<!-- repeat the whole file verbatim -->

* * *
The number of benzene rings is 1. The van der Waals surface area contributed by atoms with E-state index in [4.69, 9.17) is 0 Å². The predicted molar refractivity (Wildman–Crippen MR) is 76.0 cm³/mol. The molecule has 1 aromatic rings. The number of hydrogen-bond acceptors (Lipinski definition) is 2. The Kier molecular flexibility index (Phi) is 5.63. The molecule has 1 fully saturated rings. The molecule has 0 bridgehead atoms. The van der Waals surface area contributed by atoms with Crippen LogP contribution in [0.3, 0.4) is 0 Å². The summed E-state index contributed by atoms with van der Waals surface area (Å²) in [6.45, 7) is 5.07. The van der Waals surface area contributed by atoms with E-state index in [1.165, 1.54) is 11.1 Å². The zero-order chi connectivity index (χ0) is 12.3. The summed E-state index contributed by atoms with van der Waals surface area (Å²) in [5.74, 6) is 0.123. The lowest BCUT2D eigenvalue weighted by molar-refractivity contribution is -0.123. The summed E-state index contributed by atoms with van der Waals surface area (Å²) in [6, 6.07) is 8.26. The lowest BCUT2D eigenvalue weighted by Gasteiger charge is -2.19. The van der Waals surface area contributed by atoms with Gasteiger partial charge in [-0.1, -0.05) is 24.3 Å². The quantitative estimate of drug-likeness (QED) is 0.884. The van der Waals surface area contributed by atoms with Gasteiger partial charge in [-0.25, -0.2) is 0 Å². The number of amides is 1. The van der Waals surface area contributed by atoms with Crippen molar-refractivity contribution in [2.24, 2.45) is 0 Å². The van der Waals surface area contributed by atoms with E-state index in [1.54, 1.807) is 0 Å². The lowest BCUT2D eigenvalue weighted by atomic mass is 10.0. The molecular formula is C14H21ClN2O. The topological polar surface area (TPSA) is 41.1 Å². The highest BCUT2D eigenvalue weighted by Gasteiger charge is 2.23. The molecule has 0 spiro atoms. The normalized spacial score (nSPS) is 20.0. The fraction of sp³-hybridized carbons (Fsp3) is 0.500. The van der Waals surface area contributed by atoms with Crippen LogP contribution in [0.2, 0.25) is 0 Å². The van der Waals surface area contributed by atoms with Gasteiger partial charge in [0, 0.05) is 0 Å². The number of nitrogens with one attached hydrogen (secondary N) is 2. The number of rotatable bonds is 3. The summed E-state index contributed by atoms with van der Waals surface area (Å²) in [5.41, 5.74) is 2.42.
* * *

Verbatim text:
The number of benzene rings is 1. The van der Waals surface area contributed by atoms with E-state index in [4.69, 9.17) is 0 Å². The predicted molar refractivity (Wildman–Crippen MR) is 76.0 cm³/mol. The molecule has 1 aromatic rings. The number of hydrogen-bond acceptors (Lipinski definition) is 2. The Kier molecular flexibility index (Phi) is 5.63. The molecule has 1 fully saturated rings. The molecule has 0 bridgehead atoms. The van der Waals surface area contributed by atoms with Crippen LogP contribution in [0.3, 0.4) is 0 Å². The summed E-state index contributed by atoms with van der Waals surface area (Å²) in [6.45, 7) is 5.07. The van der Waals surface area contributed by atoms with E-state index in [1.165, 1.54) is 11.1 Å². The zero-order chi connectivity index (χ0) is 12.3. The summed E-state index contributed by atoms with van der Waals surface area (Å²) in [5.74, 6) is 0.123. The lowest BCUT2D eigenvalue weighted by molar-refractivity contribution is -0.123. The summed E-state index contributed by atoms with van der Waals surface area (Å²) in [6, 6.07) is 8.26. The lowest BCUT2D eigenvalue weighted by Gasteiger charge is -2.19. The van der Waals surface area contributed by atoms with Gasteiger partial charge in [-0.1, -0.05) is 24.3 Å². The quantitative estimate of drug-likeness (QED) is 0.884. The van der Waals surface area contributed by atoms with Gasteiger partial charge in [-0.25, -0.2) is 0 Å². The number of amides is 1. The van der Waals surface area contributed by atoms with Crippen molar-refractivity contribution in [2.24, 2.45) is 0 Å². The van der Waals surface area contributed by atoms with E-state index in [1.54, 1.807) is 0 Å². The lowest BCUT2D eigenvalue weighted by atomic mass is 10.0. The molecular formula is C14H21ClN2O. The topological polar surface area (TPSA) is 41.1 Å². The highest BCUT2D eigenvalue weighted by Gasteiger charge is 2.23. The molecule has 0 spiro atoms. The normalized spacial score (nSPS) is 20.0. The fraction of sp³-hybridized carbons (Fsp3) is 0.500. The van der Waals surface area contributed by atoms with Crippen LogP contribution in [0.2, 0.25) is 0 Å². The van der Waals surface area contributed by atoms with Gasteiger partial charge in [0, 0.05) is 0 Å². The number of nitrogens with one attached hydrogen (secondary N) is 2. The number of rotatable bonds is 3. The summed E-state index contributed by atoms with van der Waals surface area (Å²) in [5.41, 5.74) is 2.42.